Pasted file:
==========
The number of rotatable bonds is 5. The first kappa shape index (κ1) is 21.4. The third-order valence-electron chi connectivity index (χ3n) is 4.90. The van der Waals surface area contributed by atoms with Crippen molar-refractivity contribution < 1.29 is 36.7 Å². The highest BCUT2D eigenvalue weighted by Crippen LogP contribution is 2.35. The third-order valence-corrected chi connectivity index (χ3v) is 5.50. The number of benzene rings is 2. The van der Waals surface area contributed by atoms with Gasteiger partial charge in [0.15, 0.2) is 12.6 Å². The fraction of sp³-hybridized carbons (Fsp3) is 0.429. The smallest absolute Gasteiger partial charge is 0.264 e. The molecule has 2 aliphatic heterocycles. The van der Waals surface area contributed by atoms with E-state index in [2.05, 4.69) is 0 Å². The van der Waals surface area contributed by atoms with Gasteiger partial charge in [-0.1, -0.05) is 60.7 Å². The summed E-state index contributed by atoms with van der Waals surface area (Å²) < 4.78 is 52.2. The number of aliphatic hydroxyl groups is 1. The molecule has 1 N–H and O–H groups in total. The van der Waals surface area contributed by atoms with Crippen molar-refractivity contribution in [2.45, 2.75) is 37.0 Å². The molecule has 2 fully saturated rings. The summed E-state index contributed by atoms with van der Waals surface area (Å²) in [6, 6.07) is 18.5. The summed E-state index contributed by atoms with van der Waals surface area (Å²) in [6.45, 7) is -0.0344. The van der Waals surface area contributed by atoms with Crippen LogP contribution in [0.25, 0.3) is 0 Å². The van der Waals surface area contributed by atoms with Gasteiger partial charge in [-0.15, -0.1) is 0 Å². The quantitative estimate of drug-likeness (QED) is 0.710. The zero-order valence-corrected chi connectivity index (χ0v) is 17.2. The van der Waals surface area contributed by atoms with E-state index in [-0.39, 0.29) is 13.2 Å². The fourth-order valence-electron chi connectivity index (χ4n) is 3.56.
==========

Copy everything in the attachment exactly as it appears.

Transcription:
The number of rotatable bonds is 5. The first kappa shape index (κ1) is 21.4. The third-order valence-electron chi connectivity index (χ3n) is 4.90. The van der Waals surface area contributed by atoms with Crippen molar-refractivity contribution < 1.29 is 36.7 Å². The highest BCUT2D eigenvalue weighted by Crippen LogP contribution is 2.35. The third-order valence-corrected chi connectivity index (χ3v) is 5.50. The number of benzene rings is 2. The van der Waals surface area contributed by atoms with Gasteiger partial charge in [0.15, 0.2) is 12.6 Å². The fraction of sp³-hybridized carbons (Fsp3) is 0.429. The smallest absolute Gasteiger partial charge is 0.264 e. The molecule has 2 aliphatic heterocycles. The van der Waals surface area contributed by atoms with E-state index in [2.05, 4.69) is 0 Å². The van der Waals surface area contributed by atoms with Gasteiger partial charge in [-0.1, -0.05) is 60.7 Å². The summed E-state index contributed by atoms with van der Waals surface area (Å²) < 4.78 is 52.2. The number of aliphatic hydroxyl groups is 1. The molecule has 1 N–H and O–H groups in total. The van der Waals surface area contributed by atoms with Crippen molar-refractivity contribution in [2.45, 2.75) is 37.0 Å². The molecule has 2 fully saturated rings. The summed E-state index contributed by atoms with van der Waals surface area (Å²) in [6, 6.07) is 18.5. The summed E-state index contributed by atoms with van der Waals surface area (Å²) in [6.45, 7) is -0.0344. The van der Waals surface area contributed by atoms with Crippen LogP contribution in [0.25, 0.3) is 0 Å². The van der Waals surface area contributed by atoms with Gasteiger partial charge in [-0.15, -0.1) is 0 Å². The quantitative estimate of drug-likeness (QED) is 0.710. The zero-order valence-corrected chi connectivity index (χ0v) is 17.2. The van der Waals surface area contributed by atoms with E-state index in [-0.39, 0.29) is 13.2 Å². The fourth-order valence-electron chi connectivity index (χ4n) is 3.56.